Hall released a second studio album in 1998, Inside Of You. After the failed Guy reunion in 1997, which only brought a track for the New York Undercover movie soundtrack, Hall announced that he would work on another Solo album for the following year. Hall names it as a new approach in his career, revolving a message to his harsh conditional existence in the industry. The album has featuring Faith Evans and hip-hop group Terror Squad, including Fat Joe, Big Pun, Cuban Linx and Unique on a remixed track. The album scored "All The Places (I Will Kiss You)" as hit single, placing it on Top 10 hit on Billboard's Top Hip Hop/R&B Songs and hit the top 30 on Billboard's Hot 100 chart.
Hall resigned in the late 2000s from MCA and started a new independent label called "Artists Only International", as music subsidiary of "Headstart Entertainment". He declared that he is "..no longer a slave anymore" in reference to his former contract with MCA. Hall experimented with different genres such mixing R&B, Reggae and Hip-Hop together, which gave this approach a distanced critique from reviewers than usual. He also defined it as his "last album" and teased in a article that he would later go under a new persona, with a new name as "E. Kane", which visions didn't exceeded with his future plans. The album released in July 2005, following singer K-Ci releasing his album "I Apologize" on the same label in 2006.
In the spring of 1994, Hall recorded the song, "Gonna Give it to Ya" with Jewell from the soundtrack to the movie Above the Rim, starring Tupac Shakur and Duane Martin.
In 1994, he also participated in Black Men United with Boyz II Men, Brian McKnight, Tevin Campbell, D'Angelo, R. Kelly, Gerald Levert, as well as his brother Damion Hall in the song "U Will Know" from the Jason's Lyric soundtrack. Hall also recorded the song "Heaven's Girl" with R. Kelly, Ronald Isley & Charlie Wilson on Quincy Jones 1996 album Q's Jook Joint.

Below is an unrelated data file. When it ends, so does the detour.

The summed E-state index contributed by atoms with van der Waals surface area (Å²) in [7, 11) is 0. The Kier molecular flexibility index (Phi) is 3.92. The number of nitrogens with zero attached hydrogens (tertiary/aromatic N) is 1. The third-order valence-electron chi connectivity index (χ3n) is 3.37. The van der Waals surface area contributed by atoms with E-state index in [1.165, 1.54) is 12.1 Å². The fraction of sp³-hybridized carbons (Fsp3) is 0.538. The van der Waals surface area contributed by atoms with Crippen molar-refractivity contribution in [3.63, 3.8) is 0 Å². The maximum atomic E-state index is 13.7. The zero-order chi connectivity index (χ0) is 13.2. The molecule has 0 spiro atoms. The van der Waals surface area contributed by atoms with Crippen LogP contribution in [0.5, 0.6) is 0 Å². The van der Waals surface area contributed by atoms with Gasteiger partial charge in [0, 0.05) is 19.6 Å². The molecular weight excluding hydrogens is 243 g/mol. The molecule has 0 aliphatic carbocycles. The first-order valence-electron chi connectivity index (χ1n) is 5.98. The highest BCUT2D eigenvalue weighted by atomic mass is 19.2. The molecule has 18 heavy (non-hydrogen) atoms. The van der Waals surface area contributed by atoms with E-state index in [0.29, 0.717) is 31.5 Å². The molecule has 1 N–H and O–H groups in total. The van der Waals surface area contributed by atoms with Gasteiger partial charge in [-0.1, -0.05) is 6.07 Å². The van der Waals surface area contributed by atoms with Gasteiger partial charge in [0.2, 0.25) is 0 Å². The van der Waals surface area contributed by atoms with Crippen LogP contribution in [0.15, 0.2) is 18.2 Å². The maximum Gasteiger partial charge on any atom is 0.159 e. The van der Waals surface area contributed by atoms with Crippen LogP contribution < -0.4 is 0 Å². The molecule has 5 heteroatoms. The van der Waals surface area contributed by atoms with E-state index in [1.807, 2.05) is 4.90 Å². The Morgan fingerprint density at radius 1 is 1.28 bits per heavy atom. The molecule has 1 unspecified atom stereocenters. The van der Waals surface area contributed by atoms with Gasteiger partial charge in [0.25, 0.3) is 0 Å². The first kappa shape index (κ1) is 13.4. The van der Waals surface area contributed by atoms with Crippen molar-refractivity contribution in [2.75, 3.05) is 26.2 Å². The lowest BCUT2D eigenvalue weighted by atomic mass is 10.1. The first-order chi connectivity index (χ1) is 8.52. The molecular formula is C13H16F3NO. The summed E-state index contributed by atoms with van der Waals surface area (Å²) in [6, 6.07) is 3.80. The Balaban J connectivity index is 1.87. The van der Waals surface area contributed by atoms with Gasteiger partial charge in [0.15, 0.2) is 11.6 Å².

In 1995, Hall produced a song with Dalvin DeGrate for the Dangerous Minds movie soundtrack named "Curiosity". It was the second most charted song of the album along with "Gangsta's Paradise" by Coolio. The vinyl single includes a exclusive remix by Marley Marl, featuring Redman.
In 1998, he released his second studio album "Inside Of You", featuring Faith Evans, Fat Joe, Big Pun and Cuban Link. It contained a single hit, "All The Places (I Will Kiss You)" which reached #8 on the US R&B Charts in that year.
Hall has a son with hip hop model Gloria Velez. He was featured with 2Pac, K-Ci & JoJo and Danny Boy in the 2Pac single "Toss It Up" in his 1996 album The Don Killuminati: The 7 Day Theory. Hall also recorded a song with Christopher Wallace called "Why You Tryin' To Play Me", produced by "X-tra Large" and recorded somewhere between 1997 before Wallace's death. It was posthumously released on The Projects Presents "Ballhers Forever" compilation by an X-mix service label.
As of 2009, Aaron Hall has a show titled "Aaron Hall's Dog Rehab".
On June 25, 2019, The New York Times Magazine listed Aaron Hall (singer) among hundreds of artists whose material was reportedly destroyed in the 2008 Universal fire. Source.